Well, the indifference curves help give us that answer, and it turns out that C would yield the highest level of utility because that indifference curve is further out than this indifference curve. So by definition of indifference curves, her utility is higher at any point along this third curve than along this one. So C is within our budget and it's on the highest possible indifference curve that is within her budget, so that would be the best choice for Kim.
So what did you learn in this tutorial? You looked at a budget constraint. We talked about the equation of it and we looked at a graph of it. It all really comes together when we saw that last graph where we put the indifference curves together with the budget constraint to show us the combinations that are possible, but also the combinations that maximize our utility and help us to optimize our choices. Thank you so much for listening. Have a wonderful day.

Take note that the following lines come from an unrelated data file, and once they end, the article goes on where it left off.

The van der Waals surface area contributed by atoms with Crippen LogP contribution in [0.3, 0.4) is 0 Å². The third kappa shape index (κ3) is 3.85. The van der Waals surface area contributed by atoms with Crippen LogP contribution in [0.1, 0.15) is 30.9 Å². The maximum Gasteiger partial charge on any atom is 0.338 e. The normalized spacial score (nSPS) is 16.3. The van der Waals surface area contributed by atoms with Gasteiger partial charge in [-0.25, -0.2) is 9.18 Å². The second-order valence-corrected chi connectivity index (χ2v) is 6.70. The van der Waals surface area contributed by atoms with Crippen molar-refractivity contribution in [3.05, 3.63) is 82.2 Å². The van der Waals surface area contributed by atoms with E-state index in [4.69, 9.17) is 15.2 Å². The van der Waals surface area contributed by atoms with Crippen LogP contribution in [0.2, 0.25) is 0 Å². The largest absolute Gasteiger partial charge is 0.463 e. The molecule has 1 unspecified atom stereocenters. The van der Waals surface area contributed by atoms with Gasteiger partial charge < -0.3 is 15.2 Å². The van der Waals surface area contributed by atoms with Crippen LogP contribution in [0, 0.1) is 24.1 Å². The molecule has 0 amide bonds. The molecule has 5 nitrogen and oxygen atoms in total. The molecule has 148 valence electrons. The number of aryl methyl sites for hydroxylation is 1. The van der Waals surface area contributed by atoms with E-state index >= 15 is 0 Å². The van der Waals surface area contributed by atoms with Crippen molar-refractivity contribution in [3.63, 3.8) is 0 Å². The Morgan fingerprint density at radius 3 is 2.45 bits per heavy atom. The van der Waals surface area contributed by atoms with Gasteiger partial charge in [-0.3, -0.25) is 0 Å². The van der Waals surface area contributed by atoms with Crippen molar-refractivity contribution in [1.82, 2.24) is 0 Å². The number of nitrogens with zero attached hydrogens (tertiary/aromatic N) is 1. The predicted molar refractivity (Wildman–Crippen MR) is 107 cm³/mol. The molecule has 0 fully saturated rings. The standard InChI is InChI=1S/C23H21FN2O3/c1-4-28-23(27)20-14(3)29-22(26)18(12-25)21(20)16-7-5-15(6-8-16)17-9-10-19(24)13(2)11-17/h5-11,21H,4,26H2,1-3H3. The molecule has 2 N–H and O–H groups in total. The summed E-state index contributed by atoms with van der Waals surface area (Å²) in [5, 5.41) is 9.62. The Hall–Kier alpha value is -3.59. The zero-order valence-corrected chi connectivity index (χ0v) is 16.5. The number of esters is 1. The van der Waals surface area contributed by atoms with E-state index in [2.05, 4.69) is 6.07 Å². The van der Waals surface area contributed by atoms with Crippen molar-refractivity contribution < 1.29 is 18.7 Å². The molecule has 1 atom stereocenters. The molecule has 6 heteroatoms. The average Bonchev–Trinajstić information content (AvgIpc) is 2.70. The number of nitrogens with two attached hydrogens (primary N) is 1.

The graphical depiction of consumer income relative to the price of goods available. Where the budget constraint touches the highest indifference curve available, the consumer is defined to be optimizing consumption.
Achieving the highest amount of satisfaction given a consumer's budget constraint.
Goods and services purchased by a consumer that provides the highest level of utility possible.